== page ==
What makes Doctor Strange worth watching for people who’ve already seen some of the Marvel movies but haven’t become die-hards are the movie’s tone and visual effects. Marvel movies have always been lighthearted, especially compared to the DC or X-Men stuff, but Doctor Strange goes straight up Loony Toons at times. There’s a scene where Strange uses portals to sneak past Wong that could’ve been done exactly the same with Bugs and Elmer Fudd. A major fight scene is briefly put on hold so the villain can play a short “who’s on first” with Strange’s name. At one point, Strange even gets into a fight with his cape (think Aladdin’s magic carpet) that results in something similar to a mime pushing against wind.
Also, I’ve joked about how similar Stephen Strange is to other Marvel characters, Tony Stark in particular, but there are some key differences. Strange might be Marvel’s first reluctant hero. Unlike Stark, he doesn’t immediately choose to use his powers for others. Unlike Rogers, he doesn’t want to join a war to protect the world. Also, where Tony Stark knows everything he needs to in order to save the world, and has to learn how to be a good person, Strange’s arc ties together his ability to let go of his ego to his powers. Strange is very much a student through the entire film, and his inherent strength isn’t that he’s smart, but that he’s able to learn. Also, as an actual doctor, Strange is strictly opposed to taking life, which I think is another Marvel first.
Furthermore, there is a lot to be read from how Doctor Strange concerns the idea of death, and rebirth if you’re into that sort of thing; especially during the climax, which, despite having the requisite evil sky portal, isn’t exactly the fight you might expect.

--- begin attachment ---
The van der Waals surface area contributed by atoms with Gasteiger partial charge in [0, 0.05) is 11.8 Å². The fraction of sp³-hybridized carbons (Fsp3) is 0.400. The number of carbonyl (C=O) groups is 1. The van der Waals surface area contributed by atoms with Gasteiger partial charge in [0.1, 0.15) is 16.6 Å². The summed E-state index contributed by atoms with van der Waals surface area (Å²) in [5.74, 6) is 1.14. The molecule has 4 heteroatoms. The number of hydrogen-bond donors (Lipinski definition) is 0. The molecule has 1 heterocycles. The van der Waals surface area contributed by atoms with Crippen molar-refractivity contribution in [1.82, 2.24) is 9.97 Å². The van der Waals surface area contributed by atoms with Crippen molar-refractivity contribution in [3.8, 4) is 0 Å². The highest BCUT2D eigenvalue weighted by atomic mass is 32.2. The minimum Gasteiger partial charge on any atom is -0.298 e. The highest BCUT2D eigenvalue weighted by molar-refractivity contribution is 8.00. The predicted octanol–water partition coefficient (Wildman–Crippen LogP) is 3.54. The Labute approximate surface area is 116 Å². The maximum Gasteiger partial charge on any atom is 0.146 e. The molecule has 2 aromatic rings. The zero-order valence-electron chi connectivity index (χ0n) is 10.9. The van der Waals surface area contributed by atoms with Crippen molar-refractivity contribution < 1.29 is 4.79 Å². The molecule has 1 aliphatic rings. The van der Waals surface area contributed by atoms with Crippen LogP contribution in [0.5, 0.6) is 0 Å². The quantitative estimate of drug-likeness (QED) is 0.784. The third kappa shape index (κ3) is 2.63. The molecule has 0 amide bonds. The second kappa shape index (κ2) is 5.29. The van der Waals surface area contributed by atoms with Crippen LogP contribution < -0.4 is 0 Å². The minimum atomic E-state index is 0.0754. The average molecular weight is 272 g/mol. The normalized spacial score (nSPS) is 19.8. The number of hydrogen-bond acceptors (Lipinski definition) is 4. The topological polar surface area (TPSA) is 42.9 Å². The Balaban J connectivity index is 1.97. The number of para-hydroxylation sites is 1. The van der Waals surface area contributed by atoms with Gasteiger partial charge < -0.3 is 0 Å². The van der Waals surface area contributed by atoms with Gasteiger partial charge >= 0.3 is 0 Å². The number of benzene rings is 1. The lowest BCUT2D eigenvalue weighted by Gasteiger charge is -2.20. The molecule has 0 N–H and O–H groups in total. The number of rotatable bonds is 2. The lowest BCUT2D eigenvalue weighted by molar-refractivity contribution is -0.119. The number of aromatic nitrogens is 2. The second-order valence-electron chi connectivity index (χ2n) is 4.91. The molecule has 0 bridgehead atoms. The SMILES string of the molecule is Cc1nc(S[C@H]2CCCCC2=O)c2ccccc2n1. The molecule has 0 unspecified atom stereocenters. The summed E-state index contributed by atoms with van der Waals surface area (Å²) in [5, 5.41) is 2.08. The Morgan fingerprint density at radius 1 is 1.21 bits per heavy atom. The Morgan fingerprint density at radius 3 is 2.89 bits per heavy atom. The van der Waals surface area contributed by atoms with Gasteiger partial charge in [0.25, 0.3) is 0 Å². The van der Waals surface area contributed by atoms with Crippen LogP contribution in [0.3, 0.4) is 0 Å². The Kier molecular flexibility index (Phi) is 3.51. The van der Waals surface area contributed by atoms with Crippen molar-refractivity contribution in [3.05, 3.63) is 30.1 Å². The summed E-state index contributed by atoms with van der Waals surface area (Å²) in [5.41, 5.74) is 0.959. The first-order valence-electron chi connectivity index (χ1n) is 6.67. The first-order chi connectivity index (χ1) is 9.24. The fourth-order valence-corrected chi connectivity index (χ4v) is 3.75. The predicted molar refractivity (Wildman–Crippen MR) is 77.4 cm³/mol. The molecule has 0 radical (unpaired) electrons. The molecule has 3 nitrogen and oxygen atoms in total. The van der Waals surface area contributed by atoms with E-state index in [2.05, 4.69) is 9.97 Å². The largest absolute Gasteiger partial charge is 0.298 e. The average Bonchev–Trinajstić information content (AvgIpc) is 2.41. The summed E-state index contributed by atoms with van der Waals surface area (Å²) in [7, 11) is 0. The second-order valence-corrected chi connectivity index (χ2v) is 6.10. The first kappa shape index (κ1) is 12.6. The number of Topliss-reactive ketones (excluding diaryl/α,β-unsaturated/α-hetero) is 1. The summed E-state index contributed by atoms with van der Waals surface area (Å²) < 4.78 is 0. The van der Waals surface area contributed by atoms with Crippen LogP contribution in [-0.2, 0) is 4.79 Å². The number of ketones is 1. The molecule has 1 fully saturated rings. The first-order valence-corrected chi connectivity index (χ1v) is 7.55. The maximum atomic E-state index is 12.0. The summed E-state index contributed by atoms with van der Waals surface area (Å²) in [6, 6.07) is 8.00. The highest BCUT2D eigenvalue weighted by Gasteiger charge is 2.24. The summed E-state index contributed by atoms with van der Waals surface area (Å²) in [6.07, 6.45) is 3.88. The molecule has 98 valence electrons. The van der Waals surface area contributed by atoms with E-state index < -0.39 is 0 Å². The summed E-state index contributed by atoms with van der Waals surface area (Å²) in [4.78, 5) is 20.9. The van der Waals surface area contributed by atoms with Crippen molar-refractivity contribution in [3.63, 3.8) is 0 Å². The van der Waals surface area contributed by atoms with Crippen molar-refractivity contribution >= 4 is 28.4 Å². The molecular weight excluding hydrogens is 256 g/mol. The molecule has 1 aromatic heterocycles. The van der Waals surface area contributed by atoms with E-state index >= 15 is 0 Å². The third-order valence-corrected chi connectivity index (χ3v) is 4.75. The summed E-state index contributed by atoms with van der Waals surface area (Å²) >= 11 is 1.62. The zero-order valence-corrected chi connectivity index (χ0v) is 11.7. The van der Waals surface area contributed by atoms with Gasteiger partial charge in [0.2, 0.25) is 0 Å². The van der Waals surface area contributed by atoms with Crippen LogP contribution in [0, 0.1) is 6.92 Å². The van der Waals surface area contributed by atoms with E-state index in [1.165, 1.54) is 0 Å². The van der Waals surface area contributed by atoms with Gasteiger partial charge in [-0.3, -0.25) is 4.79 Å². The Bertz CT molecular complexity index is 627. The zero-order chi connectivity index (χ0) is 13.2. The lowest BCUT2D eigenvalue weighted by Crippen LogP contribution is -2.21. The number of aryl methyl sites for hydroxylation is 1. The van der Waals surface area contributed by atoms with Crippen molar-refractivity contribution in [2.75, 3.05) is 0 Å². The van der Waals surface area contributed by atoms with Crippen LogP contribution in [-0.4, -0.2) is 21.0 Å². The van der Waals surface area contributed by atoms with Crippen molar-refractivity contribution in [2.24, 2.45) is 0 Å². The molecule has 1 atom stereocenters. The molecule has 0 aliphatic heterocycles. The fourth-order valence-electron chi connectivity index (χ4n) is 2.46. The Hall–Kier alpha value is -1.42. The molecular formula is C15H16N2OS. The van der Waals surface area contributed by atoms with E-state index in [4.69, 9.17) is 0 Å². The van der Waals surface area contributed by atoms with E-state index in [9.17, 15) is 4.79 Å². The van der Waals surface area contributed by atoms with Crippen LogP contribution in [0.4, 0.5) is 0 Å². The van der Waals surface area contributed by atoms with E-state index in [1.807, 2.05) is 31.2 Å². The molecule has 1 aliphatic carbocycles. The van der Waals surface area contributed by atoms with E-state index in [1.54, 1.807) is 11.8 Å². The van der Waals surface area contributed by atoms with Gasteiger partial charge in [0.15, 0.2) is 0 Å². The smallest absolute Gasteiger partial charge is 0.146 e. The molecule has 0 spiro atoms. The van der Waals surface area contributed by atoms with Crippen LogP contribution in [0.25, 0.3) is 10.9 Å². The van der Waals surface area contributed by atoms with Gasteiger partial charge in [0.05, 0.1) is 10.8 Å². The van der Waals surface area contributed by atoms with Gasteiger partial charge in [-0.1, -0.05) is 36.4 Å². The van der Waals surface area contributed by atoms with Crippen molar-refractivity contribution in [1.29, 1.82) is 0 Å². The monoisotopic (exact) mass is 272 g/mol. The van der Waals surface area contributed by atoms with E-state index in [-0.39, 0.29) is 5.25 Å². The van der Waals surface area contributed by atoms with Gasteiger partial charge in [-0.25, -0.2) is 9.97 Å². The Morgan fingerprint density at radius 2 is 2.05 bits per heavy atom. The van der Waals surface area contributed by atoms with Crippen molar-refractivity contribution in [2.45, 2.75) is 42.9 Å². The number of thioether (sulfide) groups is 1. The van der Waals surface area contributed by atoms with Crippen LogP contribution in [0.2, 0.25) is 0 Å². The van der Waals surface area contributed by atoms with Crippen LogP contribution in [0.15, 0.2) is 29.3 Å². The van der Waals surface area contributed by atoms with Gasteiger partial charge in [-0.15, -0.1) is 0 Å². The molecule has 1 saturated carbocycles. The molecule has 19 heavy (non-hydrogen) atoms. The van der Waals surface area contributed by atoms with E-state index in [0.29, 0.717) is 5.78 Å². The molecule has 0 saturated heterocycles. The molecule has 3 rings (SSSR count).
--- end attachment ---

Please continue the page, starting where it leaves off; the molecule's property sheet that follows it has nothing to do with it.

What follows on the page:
Speaking of the fight scenes, they are a spectacle, by far the most visually inventive and entertaining fights to come out of Marvel yet. The big set-pieces involve the mirror direction, where the wizards are able to warp and fold entire cities to their wills, fighting for control gravity and dimensionality. Each battlefield becomes a kaleidoscope, with each combatant fighting for control over which way they shift. This is in addition to glowing spell-circle blades, crackling energy whips, and martial arts. This applies outside of battle too, as characters step through sparking rings of energy that warp them across the globe and astral project themselves.
Doctor Strange’s most impressive visuals, however, comes from its visions of the Marvel universe’s other dimensions, where time and space is completely alien. If you remember the last act of Ant-Man, then you’ve already gotten a taste, but Doctor Strange takes it to eleven. A quick tour of the multiverse early in the film is pure eye-candy that perfectly recreates the weirdest and most spectacular settings from artists like Jack Kirby and Steve Ditko’s comic pages in live action. It’s one of the first times that, as a comic book fan, I’ve felt like I’ve seen the best of Silver Age imagination being projected straight from page to screen. Doctor Strange is Marvel at its weirdest, and I hope that we see more of this sooner rather than later.
It’s hard not to feel like Doctor Strange is cinematic junk-food, even more-so than some other Marvel offerings. While there’s a solid enough narrative backbone supporting the movie, its advantage is in its mind-bending special effects, and it gets a definite boost from that feeling of “how is this guy gonna shake things up with Iron Man and Thor?” But, if Doctor Strange isn’t anything more than cinematic dessert, at least an intricately decorated cake rather than a spoonful of sugar.